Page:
Coco Review (2017): A Spirited Día De Los Muertos

Coco Review (2017): A Spirited Día De Los Muertos
courtesy of Disney and Pixar Animation

Coco is a vibrant, adventurous, cultural extravaganza about the Día De Los Muertos! This was a story that I enjoyed and further confirms why this holiday is an important part of culture and tradition. I learned a few things along the way also. This film is produced by Disney Pictures and Pixar Animation Studios.

The story begins when a 12-year-old boy named Miguel Rivera (Anthony Gonzalez) dreams of being a musician like his idol, Ernesto de la Cruz (Benajmin Bratt). Miguel’s family has made shoes for over 4 generations. But his great, great grandfather was a musician and left his wife Imelda (Alanna Ubach) to make music. Their daughter Coco, Miguel's great grandmother (Ana Ofelia), tried to keep his memory alive. During the celebration of the Day of the Dead, Abuelita, Miguel’s grandmother (Renée Victor), shows him the pictures of their ancestors with his great, great grandfather’s face missing. Abuelita decides it is time for Miguel to enter the family business of shoe making and to never think about making music because of the family ban on music. Miguel believes he is the descendant of musician and film celebrity Ernesto De la Cruz, because his great, great grandfather had the same guitar.

Miguel tells his family that he wants to be a musician and desires to try out for a special contest on that very night. They also discover his secret hiding place in the attic after Miguel shares of his plan to enter the music contest. Abuelita becomes outraged and smashes the guitar that Miguel has been hiding along with other memorabilia of De La Cruz. He runs away and tries to find a guitar he can play for the contest. While attempting to steal the guitar of de la Cruz from his mausoleum, Miguel is transported into the afterlife along with a friendly dog, named Dante (spirit guide). He meets his deceased family and Mama Imelda, who is the only one unable to cross over to the other side (the bridge to visit the living), because Miguel has removed the photograph from Abuelita’s ofrenda (alter). He must get one of the blessing of his ancestors, the Riveras, by sunrise or he will remain in the afterlife forever.

Mama Imelda gives Miguel permission to return to the living, but under the condition; that he never play music again. He violates these terms and immediately  returns back to the afterlife. He then runs away from them to find his great, great grandfather, who has been banished from the family.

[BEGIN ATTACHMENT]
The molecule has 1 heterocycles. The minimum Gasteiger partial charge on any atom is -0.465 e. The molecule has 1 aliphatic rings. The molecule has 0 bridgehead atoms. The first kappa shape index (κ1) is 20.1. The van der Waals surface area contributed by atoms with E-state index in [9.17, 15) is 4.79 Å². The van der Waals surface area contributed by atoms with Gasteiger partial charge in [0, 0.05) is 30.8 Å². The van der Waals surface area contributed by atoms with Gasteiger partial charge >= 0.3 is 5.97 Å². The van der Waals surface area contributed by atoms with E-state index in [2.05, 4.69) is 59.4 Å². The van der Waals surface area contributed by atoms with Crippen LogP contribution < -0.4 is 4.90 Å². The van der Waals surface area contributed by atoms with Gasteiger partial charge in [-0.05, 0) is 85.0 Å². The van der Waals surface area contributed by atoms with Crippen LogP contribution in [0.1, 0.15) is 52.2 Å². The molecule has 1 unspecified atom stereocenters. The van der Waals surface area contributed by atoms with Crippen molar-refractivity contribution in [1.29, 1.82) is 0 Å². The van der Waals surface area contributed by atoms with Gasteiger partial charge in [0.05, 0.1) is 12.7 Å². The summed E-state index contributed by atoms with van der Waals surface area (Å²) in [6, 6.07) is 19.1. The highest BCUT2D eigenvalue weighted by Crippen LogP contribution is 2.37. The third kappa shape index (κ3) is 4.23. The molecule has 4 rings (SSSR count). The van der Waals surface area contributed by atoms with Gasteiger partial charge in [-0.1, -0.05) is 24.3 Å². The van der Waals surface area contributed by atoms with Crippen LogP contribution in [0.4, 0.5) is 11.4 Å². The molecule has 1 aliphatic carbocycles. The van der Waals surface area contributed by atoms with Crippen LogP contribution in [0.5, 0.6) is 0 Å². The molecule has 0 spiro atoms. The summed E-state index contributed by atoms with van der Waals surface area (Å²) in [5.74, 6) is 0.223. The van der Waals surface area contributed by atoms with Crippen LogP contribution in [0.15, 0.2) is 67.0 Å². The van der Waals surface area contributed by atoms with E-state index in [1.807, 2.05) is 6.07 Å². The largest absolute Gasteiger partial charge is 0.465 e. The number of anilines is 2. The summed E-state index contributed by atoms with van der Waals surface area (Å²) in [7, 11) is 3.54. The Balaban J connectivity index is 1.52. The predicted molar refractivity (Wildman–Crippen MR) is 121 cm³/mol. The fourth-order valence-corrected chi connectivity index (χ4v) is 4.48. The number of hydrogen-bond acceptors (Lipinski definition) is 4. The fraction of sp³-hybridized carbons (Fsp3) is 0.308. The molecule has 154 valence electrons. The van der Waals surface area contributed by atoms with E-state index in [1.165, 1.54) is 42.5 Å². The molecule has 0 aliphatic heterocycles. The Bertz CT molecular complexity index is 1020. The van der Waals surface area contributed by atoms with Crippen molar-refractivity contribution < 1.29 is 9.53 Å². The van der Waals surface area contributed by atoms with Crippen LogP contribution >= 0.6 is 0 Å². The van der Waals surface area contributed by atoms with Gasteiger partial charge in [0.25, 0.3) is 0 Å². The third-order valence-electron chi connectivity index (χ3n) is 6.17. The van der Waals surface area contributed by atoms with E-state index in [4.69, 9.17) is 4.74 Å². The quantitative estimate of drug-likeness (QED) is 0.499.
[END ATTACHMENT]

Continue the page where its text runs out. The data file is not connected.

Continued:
courtesy of Disney and Pixar Animation

courtesy of Disney and Pixar Animation

 

 

 

 

 

 

On his journey, Miguel befriends a musician and old friend of de la Cruz named Hector (Gael García Bernal). Miguel makes a deal with him to give his photo to Hector’s living daughter in exchange for an invitation to meet de la Cruz. Hector is trying to return home before his daughter forgets him. Hector explains that if the living remembers the dead and display the picture on Dia de Los Muertos, people can remain alive in the afterlife. If no one remembers, then the souls cease to exist. This is demonstrated when Hector's friend, Chicharrón (Edward Olmos) dies in the Land of the Dead.

Miguel does indeed find his great, great, grandfather and realizes his dream as a musician. He learns some valuable lessons along the way and develops strength and courage. I see this journey as a type of initiation for Miguel, from a 12-year-old boy to a manhood.

This is a touching tale of Día de Muertos . Disney and Pixar get this right! I saw this in 3D, which was a treat. Miguel thinks that he must run away from his family to find the truth. He discovers that family really is most important in addition to living his dream and finds that his idol, De la Cruz is not the man that he has imagined him to be.

This film gave me a greater appreciation for Latino culture and their obligation of protecting family, remembering loved ones, and preserving traditions. I believe Miguel was courageous in his attempts to find his dreams. Sometimes family may not agree with our decisions. Usually, they want the best for us. But sometimes they don’t know what’s best for us and stifle our dreams. It is only when we can break free of these reigns and make our own path. I believe there is a little bit of Miguel in all of us. Most of us want our family and friends to accept our dreams, however, this may not always come to fruition like in Miguel's case. This is a story that is full of courage, honor, perseverance, hope, and dreams.

Coco (2017) is unlike that of The Book of Life (2014-20th Century Fox), because it is told from a young boy’s perspective instead of two lovers trying to fulfill a dream. This film is directed by Lee Unkrich, screenplay by Adrian Molina, Matthew Aldrich, produced by Darla K. Anderson. Overall, I would give Coco 3 and a 1/2 out of 4. Mucho gusto!

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